Preface Abbreviations Introduction 1. Why Is Gnosticism So Hard to Define? 2. Gnosticism as Heresy 3. Adolf von Harnack and the Essence of Christianity 4. The History of Religions School 5. Gnosticism Reconsidered 6. After Nag Hammadi I: Categories and Origins 7. After Nag Hammadi II: Typology 8. The End of Gnosticism? Note on Methodology Bibliography Notes Index
What is Gnosticism? offers an original and persuasive account of how we have come to speak of "gnosticism," and what various people have meant by that. Karen King's important new book transforms our understanding of the origins of Christianity. -- Elaine Pagels, Princeton University
Karen L. King is Hollis Professor of Divinity at Harvard Divinity School.
Gnosticism has been notoriously difficult to define yet is vital for understanding early Christian history. The author of several books on Gnosticism and its sources, King (history of ancient Christianity, Harvard Divinity Sch.) offers an absorbing study of Western scholarship's historiography and definition of Gnosticism. Gnosticism as a concept took shape when early church fathers attacked a number of movements and ideas as heretical, drawing on the notion that these movements sought salvation through gnosis, or esoteric spiritual knowledge. King traces the scholarly discourse on Gnosticism, arguing that much scholarship prior to discovery of the Nag Hammadi manuscripts (in 1945 and after) had been colored by the orthodox Christian polemic that created an imaginary monolithic "gnostic" religion as a challenge to Christianity. When the Nag Hammadi texts are viewed as a group, they indicate that there is no distinct religious tradition with well-established doctrines and approaches to the world that can be called Gnosticism. King ably demonstrates that academics have assumed that early Christianity and Gnosticism were each unitary and have failed to read the gnostic sources on their own terms. This outstanding and essential resource is recommended for all academic and religion collections with a serious interest in early Christianity and religion of the ancient Mediterranean world.-William P. Collins, Library of Congress Copyright 2003 Reed Business Information.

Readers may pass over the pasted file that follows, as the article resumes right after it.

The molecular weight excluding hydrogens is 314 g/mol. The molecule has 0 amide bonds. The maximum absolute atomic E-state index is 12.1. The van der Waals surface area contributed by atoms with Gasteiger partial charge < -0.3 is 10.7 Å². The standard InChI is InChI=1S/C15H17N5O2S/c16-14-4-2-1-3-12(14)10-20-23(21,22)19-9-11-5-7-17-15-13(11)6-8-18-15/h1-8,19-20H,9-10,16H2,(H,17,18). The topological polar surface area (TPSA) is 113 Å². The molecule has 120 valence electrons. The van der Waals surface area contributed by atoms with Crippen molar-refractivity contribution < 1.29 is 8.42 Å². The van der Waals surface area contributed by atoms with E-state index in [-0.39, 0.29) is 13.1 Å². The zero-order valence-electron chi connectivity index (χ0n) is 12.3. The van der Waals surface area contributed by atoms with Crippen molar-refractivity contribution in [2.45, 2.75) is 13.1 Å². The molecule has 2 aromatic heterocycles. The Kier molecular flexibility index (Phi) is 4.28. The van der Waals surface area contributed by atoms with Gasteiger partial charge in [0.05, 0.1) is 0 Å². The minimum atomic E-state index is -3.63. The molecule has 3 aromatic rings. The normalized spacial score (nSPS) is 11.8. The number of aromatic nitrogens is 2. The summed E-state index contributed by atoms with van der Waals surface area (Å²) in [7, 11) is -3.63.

What is Gnosticism? offers an original and persuasive
account of how we have come to speak of "gnosticism," and what
various people have meant by that. Karen King's important new book
transforms our understanding of the origins of Christianity. --
Elaine Pagels, Princeton University
[King's] is the pithiest and fairest overview to date of the subject. -- Robert A. Segal * Times Literary Supplement *
Essential reading for serious students of Christian origins. -- Deirdre Good * Anglican Theological Review *
King's exposure of the confessional prejudices which have shaped the accounts of Gnosticism in Harnack and his successors is a valuable supplement to previous studies which have shown how our modern nomenclature fails to match the ancient sources. Where others have shown how scholarship has gone astray, she sets out to tell us why. -- Mark J. Edwards * Journal of Theological Studies *
[King's] volume offers a carefully considered, well-researched reflection on the state of Gnostic scholarship and a clear call for new approaches. -- Edward Moore * Classical Bulletin *